RPG Maker uses only an extended form of Ruby (called RGSS), but allows you to rewrite all but the most fundamental aspects of the engine. If you want to learn the fundamentals of programming, RPG Maker is not a bad place to start. You can start making games without any programming knowledge, and then start studying Ruby and immediately applying what you learn to tweak the functionality of those games. Additionally, the default set of scripts that power the engine will show you some good ideas for game program architecture and how to do things like tile based collision, etc. It's a tool that you can use until you outgrow it, at which point you should have a good understanding of Ruby and OOP, which can potentially ease the initial learning curve for more commonly used languages like C++, C#, or Java.

 

To be clear, RPG Maker can't do everything, but it can certainly do an awful lot, and the documentation that comes with it is a very good starting point for beginning programmers. Ruby is not a widely used language, but it is a quite capable language. I haven't used RPG Maker for several years now, but I still use Ruby on a near daily basis for things like local automation and socket testing under Windows (and sometimes Linux), even though I primarily code in C++.




#5163395 decompositing and recompositing color (pixel)

Posted by Khatharr on 28 June 2014 - 02:49 AM

Not really an optimization, but I'd like to throw a little fuel on the fire...

union uColor {
  struct {unsigned char blue, green, red, alpha;};
  unsigned int uint;
  unsigned char channels[4];
};

More importantly, take my advice and use a profiler on your code before you try to optimize it.




#5160927 Bell's theorem: simulating spooky action at distance of Quantum Mechanics

Posted by Khatharr on 16 June 2014 - 03:55 PM

You need to publish a paper on this.




#5160344 Refactoring if-conditions for player turn code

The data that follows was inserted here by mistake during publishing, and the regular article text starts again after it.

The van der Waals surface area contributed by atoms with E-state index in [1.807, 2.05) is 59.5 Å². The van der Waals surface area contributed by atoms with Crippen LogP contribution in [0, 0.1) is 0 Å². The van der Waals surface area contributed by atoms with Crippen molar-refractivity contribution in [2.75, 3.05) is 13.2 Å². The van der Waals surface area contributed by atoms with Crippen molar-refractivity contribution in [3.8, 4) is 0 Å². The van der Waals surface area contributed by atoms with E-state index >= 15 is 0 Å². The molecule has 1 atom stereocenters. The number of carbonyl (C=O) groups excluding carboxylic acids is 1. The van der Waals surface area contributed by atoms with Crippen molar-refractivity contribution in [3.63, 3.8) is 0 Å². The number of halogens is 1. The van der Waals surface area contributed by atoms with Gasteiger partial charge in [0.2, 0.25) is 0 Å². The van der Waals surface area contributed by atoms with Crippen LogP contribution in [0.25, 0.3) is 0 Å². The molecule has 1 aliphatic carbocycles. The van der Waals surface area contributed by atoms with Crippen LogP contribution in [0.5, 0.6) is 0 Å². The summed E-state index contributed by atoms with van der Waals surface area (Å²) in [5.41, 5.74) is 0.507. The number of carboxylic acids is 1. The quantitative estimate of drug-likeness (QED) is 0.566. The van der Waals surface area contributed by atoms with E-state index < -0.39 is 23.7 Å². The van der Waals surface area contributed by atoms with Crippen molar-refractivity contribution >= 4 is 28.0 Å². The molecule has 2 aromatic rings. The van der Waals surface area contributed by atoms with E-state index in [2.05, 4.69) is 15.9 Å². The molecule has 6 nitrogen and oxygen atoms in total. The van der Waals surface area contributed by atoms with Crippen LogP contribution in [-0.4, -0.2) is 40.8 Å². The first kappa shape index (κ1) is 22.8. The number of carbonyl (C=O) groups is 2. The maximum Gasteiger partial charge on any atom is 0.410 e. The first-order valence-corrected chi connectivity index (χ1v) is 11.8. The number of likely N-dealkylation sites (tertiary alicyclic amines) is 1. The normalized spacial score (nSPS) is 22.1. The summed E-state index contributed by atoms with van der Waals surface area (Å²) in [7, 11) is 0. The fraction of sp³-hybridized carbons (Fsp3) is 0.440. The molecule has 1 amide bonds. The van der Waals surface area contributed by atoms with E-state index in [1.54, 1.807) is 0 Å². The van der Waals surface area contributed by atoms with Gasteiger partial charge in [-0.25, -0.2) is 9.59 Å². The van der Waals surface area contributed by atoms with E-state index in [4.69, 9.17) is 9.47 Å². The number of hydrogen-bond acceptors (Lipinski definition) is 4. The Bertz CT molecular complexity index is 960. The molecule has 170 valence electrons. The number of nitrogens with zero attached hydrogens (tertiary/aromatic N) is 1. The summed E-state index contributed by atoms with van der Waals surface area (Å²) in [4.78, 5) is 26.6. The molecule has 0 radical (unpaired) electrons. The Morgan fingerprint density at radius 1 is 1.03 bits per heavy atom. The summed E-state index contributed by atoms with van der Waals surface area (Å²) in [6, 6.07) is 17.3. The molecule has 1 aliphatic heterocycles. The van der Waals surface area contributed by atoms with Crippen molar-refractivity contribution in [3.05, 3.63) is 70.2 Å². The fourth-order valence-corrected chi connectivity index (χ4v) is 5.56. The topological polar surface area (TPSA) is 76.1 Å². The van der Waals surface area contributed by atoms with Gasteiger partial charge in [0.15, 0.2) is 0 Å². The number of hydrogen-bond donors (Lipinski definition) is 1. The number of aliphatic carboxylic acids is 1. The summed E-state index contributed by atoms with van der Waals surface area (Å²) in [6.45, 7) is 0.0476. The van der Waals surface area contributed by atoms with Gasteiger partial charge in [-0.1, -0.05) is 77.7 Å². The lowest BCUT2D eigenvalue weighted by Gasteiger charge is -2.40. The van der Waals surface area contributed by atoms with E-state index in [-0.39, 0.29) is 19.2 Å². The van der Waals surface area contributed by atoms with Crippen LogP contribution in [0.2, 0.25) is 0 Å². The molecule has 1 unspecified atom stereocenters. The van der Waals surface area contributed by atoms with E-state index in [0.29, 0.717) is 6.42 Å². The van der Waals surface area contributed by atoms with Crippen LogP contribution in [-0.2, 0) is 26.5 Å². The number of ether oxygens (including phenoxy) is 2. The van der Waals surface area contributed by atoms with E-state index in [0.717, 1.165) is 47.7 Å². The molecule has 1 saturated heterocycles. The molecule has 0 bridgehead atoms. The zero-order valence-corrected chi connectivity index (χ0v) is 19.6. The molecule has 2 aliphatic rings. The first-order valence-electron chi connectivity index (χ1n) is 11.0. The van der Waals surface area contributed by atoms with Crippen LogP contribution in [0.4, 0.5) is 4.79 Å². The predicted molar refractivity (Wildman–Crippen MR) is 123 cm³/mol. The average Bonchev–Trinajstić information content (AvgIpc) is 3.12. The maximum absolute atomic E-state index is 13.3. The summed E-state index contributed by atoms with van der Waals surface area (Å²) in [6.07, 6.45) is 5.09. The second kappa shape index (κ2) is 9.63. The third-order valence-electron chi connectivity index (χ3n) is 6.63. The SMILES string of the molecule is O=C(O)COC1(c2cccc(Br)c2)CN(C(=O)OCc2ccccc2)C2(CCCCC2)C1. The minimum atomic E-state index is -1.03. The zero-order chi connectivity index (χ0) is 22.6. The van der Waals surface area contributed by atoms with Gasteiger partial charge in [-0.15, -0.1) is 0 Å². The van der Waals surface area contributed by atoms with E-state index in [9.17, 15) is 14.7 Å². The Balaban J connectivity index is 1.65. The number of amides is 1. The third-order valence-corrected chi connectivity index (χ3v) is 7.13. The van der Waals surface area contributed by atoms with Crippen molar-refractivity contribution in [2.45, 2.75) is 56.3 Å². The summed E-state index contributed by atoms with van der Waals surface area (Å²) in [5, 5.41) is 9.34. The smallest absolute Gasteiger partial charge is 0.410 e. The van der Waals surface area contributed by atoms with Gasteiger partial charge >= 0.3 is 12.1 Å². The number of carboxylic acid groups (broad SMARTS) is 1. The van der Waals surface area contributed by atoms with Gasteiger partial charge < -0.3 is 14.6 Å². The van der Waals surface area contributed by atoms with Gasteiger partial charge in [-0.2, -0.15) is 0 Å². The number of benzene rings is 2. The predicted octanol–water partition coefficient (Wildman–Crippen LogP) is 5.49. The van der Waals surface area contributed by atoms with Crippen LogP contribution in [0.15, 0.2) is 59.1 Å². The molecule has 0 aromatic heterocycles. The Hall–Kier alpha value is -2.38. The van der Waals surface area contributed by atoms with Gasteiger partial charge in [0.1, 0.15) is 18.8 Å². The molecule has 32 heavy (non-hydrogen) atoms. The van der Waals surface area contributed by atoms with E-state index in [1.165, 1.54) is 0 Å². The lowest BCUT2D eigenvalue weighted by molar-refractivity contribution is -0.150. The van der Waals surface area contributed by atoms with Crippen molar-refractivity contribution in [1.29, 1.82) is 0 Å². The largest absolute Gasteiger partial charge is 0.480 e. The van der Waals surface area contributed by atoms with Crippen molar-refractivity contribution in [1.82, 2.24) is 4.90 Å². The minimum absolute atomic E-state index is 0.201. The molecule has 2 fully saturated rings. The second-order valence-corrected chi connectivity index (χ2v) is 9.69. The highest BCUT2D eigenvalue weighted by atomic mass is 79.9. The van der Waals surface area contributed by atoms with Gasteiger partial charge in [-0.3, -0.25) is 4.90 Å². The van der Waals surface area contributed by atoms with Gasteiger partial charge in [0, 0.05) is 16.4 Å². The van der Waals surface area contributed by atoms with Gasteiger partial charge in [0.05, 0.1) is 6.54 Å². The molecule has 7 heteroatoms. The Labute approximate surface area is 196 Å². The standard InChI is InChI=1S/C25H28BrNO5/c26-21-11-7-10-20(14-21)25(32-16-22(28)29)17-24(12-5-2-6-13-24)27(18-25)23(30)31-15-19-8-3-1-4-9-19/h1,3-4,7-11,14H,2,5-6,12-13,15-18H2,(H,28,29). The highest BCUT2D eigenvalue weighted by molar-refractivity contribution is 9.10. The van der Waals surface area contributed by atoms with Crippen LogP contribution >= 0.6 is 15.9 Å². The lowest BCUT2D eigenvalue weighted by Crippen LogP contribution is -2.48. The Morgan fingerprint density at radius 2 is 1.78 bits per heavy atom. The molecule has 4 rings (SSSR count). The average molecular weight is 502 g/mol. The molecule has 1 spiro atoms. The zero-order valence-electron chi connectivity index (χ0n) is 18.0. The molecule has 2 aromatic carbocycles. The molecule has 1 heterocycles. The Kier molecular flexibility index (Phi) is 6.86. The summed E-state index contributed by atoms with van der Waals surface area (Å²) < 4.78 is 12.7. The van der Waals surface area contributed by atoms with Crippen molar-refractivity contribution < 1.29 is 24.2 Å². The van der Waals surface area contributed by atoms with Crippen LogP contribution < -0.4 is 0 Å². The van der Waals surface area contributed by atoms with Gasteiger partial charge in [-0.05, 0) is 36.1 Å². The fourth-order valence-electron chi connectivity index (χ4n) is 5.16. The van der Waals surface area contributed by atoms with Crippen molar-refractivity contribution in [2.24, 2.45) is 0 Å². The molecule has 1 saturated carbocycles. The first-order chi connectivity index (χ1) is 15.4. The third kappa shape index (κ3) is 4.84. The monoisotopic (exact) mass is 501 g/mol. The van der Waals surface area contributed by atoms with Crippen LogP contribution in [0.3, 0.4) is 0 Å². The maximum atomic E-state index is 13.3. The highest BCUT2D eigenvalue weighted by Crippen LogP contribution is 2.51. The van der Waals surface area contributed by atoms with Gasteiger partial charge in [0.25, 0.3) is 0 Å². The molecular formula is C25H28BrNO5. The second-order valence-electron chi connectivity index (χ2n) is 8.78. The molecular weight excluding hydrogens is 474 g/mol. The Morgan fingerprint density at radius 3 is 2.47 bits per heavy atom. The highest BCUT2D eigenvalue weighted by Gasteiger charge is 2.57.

Posted by Khatharr on 13 June 2014 - 12:30 PM

~snip~

 

To be honest, when I see long nested if-trees I mentally replace the whole thing with a picture of spongebob jumping up and down. I get why it's not great to do it all on one line around JPs, but something like:

int result = 0;
if(vDir.x < vDir.y)  {result += 0x01;}
if(vDir.x > -vDir.y) {result += 0x02;}
return result;

Is much preferred for me. It's actually a lot more to do with visual efficiency rather than performance efficiency. I can look at those three lines and sort out what's going on in a few moments, but I'm simply not interested in browsing through that whole if-tree to see what details are where.

 

This is kind of a poor example of what I mean, since this really is the simplest use case for this and it could easily go either way, but when you get to something where you're crapping out ordinals based on 14 different conditions, it can be a lot easier to sort out a one-page bit-field rather than a five page if-tree.




#5156495 More fun with std::regex

Posted by Khatharr on 28 May 2014 - 09:24 AM

Never mind. I found the problem. Apparently regex_search() only grabs one match and any submatched groups. You have to re-search the suffix string to get more matches. -.-




#5139900 c# game

Posted by Khatharr on 17 March 2014 - 11:09 PM

well spiro you SUCK I hate this board, I am going to go else where for answers , go ahead and bann me I give up!!!!!!!!!!!!!!

 

Farewell, phil67rpg. We hardly knew ye... (Spiro doesn't suck.)